Solving the Servo Jitters
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Home > Articles & Tips Index > Flying > Solving the Servo Jitters

[Courtesy of Tom Hoopes 1999, oakley "at" - January 1999]

Do you get weak in the knees when you are about to launch your dream creation and see one or more of the surfaces glitching wildly? Have you had to resort to having someone else launch your plane because the glitching seems worse when you are next to the plane? With the advent of micro servos, it has become increasing more popular to embed servos in the wing or tail to eliminate long or complicated mechanical linkages. High-performance designs demand such configurations which may use up to four servos in the wing alone.

Electrical connections from the receiver to a wing- or boom-mounted servo can conveniently replace equivalent mechanical linkages but a new set of problems may appear in the form of electrical noise. To understand this phenomenon, you must first know a little theory on servo operation. Modern servos require three wires for operation which are: power (+4.8 volts), ground, and signal. Although the power and ground leads are self-explanatory, the signal lead may not be as evident.

All servos whether connected to AM, FM, or PCM receivers are positioned by issuing a positive pulse from the receiver to the servo whose width determines the servo arm/wheel position. Typically, a pulse width of 1.5 milliseconds (that's 1 1/2 thousandth of a second) will center the servo, a pulse width of 0.8 milliseconds will rotate the servo to one extreme and a pulse of 2.2 milliseconds will rotate the servo to the other extreme. The resolution or granularity of servo movement can be dependent on the make and type of servo. Servos also have a characteristic called "dead band" which is the amount the width of the pulse may change before the servo will actually try to move to the new position.

It is desirable to have a certain amount of dead band or else the servo will always be attempting to align itself with very minute changes in the pulse width which can result in buzzing, chattering, and higher than normal current consumption.

When servos are located in the wing or tail boom, they must be located further away from the receiver which generally means 12" to 36" extensions. These extensions seem innocent and simple enough that little thought is ever devoted to them, but these extensions can be the source of servo jitters and potential loss of control.

Extension wires can cause two problems:

  • First the wires must be of sufficient gauge to carry adequate current to the servos, especially nearing a stalled condition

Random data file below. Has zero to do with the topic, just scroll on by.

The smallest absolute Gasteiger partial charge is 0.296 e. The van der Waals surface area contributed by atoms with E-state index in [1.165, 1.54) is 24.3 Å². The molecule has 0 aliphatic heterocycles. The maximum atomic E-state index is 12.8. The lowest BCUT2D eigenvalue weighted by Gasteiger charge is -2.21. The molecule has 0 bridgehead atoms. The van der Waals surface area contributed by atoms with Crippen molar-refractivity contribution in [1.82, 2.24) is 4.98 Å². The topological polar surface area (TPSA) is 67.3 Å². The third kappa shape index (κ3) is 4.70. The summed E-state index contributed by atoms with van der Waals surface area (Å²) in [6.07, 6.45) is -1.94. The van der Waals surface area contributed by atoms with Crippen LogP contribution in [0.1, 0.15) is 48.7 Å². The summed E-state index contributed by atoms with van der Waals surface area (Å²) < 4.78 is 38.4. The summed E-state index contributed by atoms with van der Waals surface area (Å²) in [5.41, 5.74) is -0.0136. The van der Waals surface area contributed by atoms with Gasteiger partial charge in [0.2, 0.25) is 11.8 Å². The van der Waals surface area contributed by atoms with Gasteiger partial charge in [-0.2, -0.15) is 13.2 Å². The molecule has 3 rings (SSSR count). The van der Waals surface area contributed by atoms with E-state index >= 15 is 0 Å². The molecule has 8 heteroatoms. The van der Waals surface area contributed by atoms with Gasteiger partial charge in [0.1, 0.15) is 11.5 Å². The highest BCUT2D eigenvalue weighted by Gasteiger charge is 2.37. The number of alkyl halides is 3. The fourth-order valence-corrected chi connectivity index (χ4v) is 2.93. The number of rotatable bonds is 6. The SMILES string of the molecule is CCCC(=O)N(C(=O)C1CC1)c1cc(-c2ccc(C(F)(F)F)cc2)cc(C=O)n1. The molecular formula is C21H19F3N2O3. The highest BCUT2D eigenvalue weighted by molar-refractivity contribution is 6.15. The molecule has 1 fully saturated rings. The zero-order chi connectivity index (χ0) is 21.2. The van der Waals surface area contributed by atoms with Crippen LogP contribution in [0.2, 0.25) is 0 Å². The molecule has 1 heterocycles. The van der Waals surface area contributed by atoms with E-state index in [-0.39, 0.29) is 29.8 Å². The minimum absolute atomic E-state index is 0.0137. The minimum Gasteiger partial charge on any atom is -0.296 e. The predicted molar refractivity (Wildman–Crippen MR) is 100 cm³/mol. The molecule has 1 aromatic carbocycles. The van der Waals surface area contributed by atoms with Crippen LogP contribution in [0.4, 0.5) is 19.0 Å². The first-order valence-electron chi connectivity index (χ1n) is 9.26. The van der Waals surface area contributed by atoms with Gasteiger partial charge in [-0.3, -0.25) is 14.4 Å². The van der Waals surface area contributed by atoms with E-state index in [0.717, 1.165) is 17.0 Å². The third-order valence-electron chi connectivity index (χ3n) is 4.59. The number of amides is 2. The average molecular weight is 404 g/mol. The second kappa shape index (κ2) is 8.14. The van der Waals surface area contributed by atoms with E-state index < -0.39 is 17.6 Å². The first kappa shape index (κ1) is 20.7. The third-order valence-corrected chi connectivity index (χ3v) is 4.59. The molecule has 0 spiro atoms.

• Second, the an extension may act as a crude antenna that can pickup RF (the Radio Frequency signal that is emanating from your antenna or the pilot's transmitter that may be next to you) and feed it into your servos. Both of these situations can cause servo glitches and jitters.

Now that we have identified the problem, how do we solve it? Let's attack the first problem.

How much current will a servo draw when stalled? Well, that depends again on the servo, but it can exceed 100 milliamps. I would recommend using 26-gauge wire as a minimum with 24 gauge preferred. For reasons that are too lengthy to explain in this article, another preferable quality to have in your extension cable is a continuous twist throughout the cable length. This can be done quite easily.

  • Cut three wires approximately 1 1/2 times longer than what you require.
  • Hold the ends of the three wires together and wrap a piece of tape securely around all three wires.
  • Anchor the taped end of the three wires to a door knob or chair leg and insert the other three ends into the chuck of a variable-speed drill.
  • Carefully run the drill until a tight twist is formed in the cable. It is normal for the cable to untwist slightly when it is released. Heating the wires slightly with a heat gun will help set the twist.
  • As a reminder, use colors that make sense (i.e., red = +4.8, white = signal, black = ground). This should help avoid a costly wiring mistake.

The solution to the second problem may not be quite as clear. Logically, we need some way of eliminating or filtering out the high-frequency RF noise from the signal line but still allowing the positioning pulse to pass without being altered or else our servo positioning will be destroyed. We can do this by using a passive component - a capacitor. In this application, the capacitor will appear as a direct short or "shunt" to the high-frequency noise but look like an open circuit to the low frequency (remember our 1.5 millisecond pulse?).

Not any capacitor will do! It must be of the proper value. A little math and collecting of empirical data (testing different values) indicates that a small monolithic or ceramic disk capacitor of 150 pf to .001 uf (pf=picofarad, uf=microfarad) will do the trick. Solder the capacitor as close to the servo as possible and connect it from the signal lead to the ground lead. Remember to use heat-shrink tubing to avoid short circuits.

Feeding the servo leads through a ferrite bead causes the servo lead to act as a small RF choke at high (RF) frequencies. In other words, this is another way to attenuate the superimposed RF noise as done with a capacitor above. I believe Critter Bits sells a set of "clamp on" ferrites. Other sources include Amidon Associates, Digi-Key, J.W. Miller, etc.

The capacitors are generally cheaper and easier to acquire. At your closest Radio Shack, look for P/N 272-125 (470pf) or P/N 272-126 (.001uf). They'll run about $0.25 each. Remember, solder the capacitor as close as possible to the servo and place across the signal and ground lead.

I have never had a case of the jitters that I couldn't solve by following the guidelines that I have presented. Good luck!

Tom Hoopes, oakley "at"

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